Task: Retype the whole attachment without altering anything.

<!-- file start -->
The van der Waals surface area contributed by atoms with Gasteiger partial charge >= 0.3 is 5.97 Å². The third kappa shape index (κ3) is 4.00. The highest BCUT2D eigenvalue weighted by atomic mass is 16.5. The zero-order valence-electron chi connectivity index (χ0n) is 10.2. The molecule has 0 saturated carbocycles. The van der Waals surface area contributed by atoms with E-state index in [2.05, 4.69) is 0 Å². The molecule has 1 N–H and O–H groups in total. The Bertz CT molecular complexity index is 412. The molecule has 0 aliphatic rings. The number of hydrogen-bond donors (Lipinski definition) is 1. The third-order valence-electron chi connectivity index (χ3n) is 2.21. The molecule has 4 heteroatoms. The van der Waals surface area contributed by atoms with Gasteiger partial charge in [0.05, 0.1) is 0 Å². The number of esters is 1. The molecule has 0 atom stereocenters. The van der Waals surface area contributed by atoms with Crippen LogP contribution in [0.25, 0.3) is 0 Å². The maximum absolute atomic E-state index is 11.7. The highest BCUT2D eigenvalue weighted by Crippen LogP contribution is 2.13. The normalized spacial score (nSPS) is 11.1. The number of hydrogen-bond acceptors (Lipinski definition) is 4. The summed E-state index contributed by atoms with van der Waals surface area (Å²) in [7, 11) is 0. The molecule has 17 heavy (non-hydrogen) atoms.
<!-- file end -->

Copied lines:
The van der Waals surface area contributed by atoms with Gasteiger partial charge >= 0.3 is 5.97 Å². The third kappa shape index (κ3) is 4.00. The highest BCUT2D eigenvalue weighted by atomic mass is 16.5. The zero-order valence-electron chi connectivity index (χ0n) is 10.2. The molecule has 0 saturated carbocycles. The van der Waals surface area contributed by atoms with E-state index in [2.05, 4.69) is 0 Å². The molecule has 1 N–H and O–H groups in total. The Bertz CT molecular complexity index is 412. The molecule has 0 aliphatic rings. The number of hydrogen-bond donors (Lipinski definition) is 1. The third-order valence-electron chi connectivity index (χ3n) is 2.21. The molecule has 4 heteroatoms. The van der Waals surface area contributed by atoms with Gasteiger partial charge in [0.05, 0.1) is 0 Å². The number of esters is 1. The molecule has 0 atom stereocenters. The van der Waals surface area contributed by atoms with Crippen LogP contribution in [0.25, 0.3) is 0 Å². The maximum absolute atomic E-state index is 11.7. The highest BCUT2D eigenvalue weighted by Crippen LogP contribution is 2.13. The normalized spacial score (nSPS) is 11.1. The number of hydrogen-bond acceptors (Lipinski definition) is 4. The summed E-state index contributed by atoms with van der Waals surface area (Å²) in [7, 11) is 0. The molecule has 17 heavy (non-hydrogen) atoms.